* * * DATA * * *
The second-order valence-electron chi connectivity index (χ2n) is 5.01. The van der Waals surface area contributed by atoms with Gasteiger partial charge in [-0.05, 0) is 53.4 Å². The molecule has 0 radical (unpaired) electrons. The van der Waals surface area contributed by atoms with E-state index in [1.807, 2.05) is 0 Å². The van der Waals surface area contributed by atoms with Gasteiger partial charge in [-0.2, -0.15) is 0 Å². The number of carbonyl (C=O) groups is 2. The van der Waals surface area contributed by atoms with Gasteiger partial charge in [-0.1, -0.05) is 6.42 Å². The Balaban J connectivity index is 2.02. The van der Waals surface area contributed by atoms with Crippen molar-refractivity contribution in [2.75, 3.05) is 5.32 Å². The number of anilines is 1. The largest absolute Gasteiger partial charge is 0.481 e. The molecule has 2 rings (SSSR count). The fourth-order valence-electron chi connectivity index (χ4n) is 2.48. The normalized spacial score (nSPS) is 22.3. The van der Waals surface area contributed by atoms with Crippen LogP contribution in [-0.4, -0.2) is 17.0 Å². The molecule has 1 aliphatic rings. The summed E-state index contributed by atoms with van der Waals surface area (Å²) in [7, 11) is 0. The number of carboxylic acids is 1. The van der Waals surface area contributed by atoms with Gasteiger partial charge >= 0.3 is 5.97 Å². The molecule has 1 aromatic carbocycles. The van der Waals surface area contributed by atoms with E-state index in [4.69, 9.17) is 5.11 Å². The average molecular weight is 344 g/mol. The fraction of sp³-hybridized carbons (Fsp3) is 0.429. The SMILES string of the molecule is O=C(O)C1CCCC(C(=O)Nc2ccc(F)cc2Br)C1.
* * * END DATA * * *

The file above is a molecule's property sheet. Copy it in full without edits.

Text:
The second-order valence-electron chi connectivity index (χ2n) is 5.01. The van der Waals surface area contributed by atoms with Gasteiger partial charge in [-0.05, 0) is 53.4 Å². The molecule has 0 radical (unpaired) electrons. The van der Waals surface area contributed by atoms with E-state index in [1.807, 2.05) is 0 Å². The van der Waals surface area contributed by atoms with Gasteiger partial charge in [-0.2, -0.15) is 0 Å². The number of carbonyl (C=O) groups is 2. The van der Waals surface area contributed by atoms with Gasteiger partial charge in [-0.1, -0.05) is 6.42 Å². The Balaban J connectivity index is 2.02. The van der Waals surface area contributed by atoms with Crippen molar-refractivity contribution in [2.75, 3.05) is 5.32 Å². The number of anilines is 1. The largest absolute Gasteiger partial charge is 0.481 e. The molecule has 2 rings (SSSR count). The fourth-order valence-electron chi connectivity index (χ4n) is 2.48. The normalized spacial score (nSPS) is 22.3. The van der Waals surface area contributed by atoms with Crippen LogP contribution in [-0.4, -0.2) is 17.0 Å². The molecule has 1 aliphatic rings. The summed E-state index contributed by atoms with van der Waals surface area (Å²) in [7, 11) is 0. The number of carboxylic acids is 1. The van der Waals surface area contributed by atoms with Gasteiger partial charge >= 0.3 is 5.97 Å². The molecule has 1 aromatic carbocycles. The van der Waals surface area contributed by atoms with E-state index in [4.69, 9.17) is 5.11 Å². The average molecular weight is 344 g/mol. The fraction of sp³-hybridized carbons (Fsp3) is 0.429. The SMILES string of the molecule is O=C(O)C1CCCC(C(=O)Nc2ccc(F)cc2Br)C1.